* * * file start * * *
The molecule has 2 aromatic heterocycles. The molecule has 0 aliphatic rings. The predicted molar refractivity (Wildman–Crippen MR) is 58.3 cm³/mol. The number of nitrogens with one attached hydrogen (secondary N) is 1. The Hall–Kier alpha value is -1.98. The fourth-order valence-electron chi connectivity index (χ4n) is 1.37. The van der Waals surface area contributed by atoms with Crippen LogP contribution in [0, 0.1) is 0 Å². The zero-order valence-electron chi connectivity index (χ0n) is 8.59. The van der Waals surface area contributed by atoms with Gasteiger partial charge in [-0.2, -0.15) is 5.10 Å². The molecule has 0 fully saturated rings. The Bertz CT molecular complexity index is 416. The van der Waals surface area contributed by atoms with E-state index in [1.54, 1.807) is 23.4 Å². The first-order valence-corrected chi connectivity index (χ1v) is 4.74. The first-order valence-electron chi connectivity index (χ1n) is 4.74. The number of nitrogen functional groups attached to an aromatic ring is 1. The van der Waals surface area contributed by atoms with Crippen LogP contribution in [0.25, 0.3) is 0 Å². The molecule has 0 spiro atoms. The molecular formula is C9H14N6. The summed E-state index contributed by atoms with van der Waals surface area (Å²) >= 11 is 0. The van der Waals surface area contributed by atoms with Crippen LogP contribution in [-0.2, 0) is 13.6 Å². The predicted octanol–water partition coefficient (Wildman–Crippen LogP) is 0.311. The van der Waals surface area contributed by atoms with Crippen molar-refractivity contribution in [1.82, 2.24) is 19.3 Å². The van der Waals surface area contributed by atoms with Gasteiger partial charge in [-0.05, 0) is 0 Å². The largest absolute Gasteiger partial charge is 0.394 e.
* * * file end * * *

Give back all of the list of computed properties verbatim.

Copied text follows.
The molecule has 2 aromatic heterocycles. The molecule has 0 aliphatic rings. The predicted molar refractivity (Wildman–Crippen MR) is 58.3 cm³/mol. The number of nitrogens with one attached hydrogen (secondary N) is 1. The Hall–Kier alpha value is -1.98. The fourth-order valence-electron chi connectivity index (χ4n) is 1.37. The van der Waals surface area contributed by atoms with Crippen LogP contribution in [0, 0.1) is 0 Å². The zero-order valence-electron chi connectivity index (χ0n) is 8.59. The van der Waals surface area contributed by atoms with Gasteiger partial charge in [-0.2, -0.15) is 5.10 Å². The molecule has 0 fully saturated rings. The Bertz CT molecular complexity index is 416. The van der Waals surface area contributed by atoms with E-state index in [1.54, 1.807) is 23.4 Å². The first-order valence-corrected chi connectivity index (χ1v) is 4.74. The first-order valence-electron chi connectivity index (χ1n) is 4.74. The number of nitrogen functional groups attached to an aromatic ring is 1. The van der Waals surface area contributed by atoms with Crippen LogP contribution in [0.25, 0.3) is 0 Å². The molecule has 0 spiro atoms. The molecular formula is C9H14N6. The summed E-state index contributed by atoms with van der Waals surface area (Å²) >= 11 is 0. The van der Waals surface area contributed by atoms with Crippen LogP contribution in [-0.2, 0) is 13.6 Å². The predicted octanol–water partition coefficient (Wildman–Crippen LogP) is 0.311. The van der Waals surface area contributed by atoms with Crippen molar-refractivity contribution in [1.82, 2.24) is 19.3 Å². The van der Waals surface area contributed by atoms with Gasteiger partial charge in [-0.05, 0) is 0 Å². The largest absolute Gasteiger partial charge is 0.394 e.